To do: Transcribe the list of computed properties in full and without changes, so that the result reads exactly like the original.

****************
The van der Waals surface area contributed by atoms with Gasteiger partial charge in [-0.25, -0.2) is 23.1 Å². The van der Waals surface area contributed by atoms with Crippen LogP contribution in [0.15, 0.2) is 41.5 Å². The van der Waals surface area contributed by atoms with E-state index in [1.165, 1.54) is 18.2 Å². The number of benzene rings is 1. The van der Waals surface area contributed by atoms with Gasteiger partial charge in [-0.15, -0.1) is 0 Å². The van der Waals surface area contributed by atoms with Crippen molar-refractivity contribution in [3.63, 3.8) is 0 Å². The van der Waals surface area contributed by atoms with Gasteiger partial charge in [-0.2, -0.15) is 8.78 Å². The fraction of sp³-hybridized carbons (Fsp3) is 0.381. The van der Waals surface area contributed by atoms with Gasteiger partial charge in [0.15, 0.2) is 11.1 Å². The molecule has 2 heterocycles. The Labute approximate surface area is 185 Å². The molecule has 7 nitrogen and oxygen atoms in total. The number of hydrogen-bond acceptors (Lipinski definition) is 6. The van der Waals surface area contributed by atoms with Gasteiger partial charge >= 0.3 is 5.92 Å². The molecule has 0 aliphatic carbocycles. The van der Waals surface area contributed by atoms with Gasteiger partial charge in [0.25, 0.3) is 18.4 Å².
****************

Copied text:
The van der Waals surface area contributed by atoms with Gasteiger partial charge in [-0.25, -0.2) is 23.1 Å². The van der Waals surface area contributed by atoms with Crippen LogP contribution in [0.15, 0.2) is 41.5 Å². The van der Waals surface area contributed by atoms with E-state index in [1.165, 1.54) is 18.2 Å². The number of benzene rings is 1. The van der Waals surface area contributed by atoms with Gasteiger partial charge in [-0.15, -0.1) is 0 Å². The van der Waals surface area contributed by atoms with Crippen molar-refractivity contribution in [3.63, 3.8) is 0 Å². The van der Waals surface area contributed by atoms with Gasteiger partial charge in [-0.2, -0.15) is 8.78 Å². The fraction of sp³-hybridized carbons (Fsp3) is 0.381. The van der Waals surface area contributed by atoms with Gasteiger partial charge in [0.15, 0.2) is 11.1 Å². The molecule has 2 heterocycles. The Labute approximate surface area is 185 Å². The molecule has 7 nitrogen and oxygen atoms in total. The number of hydrogen-bond acceptors (Lipinski definition) is 6. The van der Waals surface area contributed by atoms with Gasteiger partial charge >= 0.3 is 5.92 Å². The molecule has 0 aliphatic carbocycles. The van der Waals surface area contributed by atoms with Gasteiger partial charge in [0.25, 0.3) is 18.4 Å².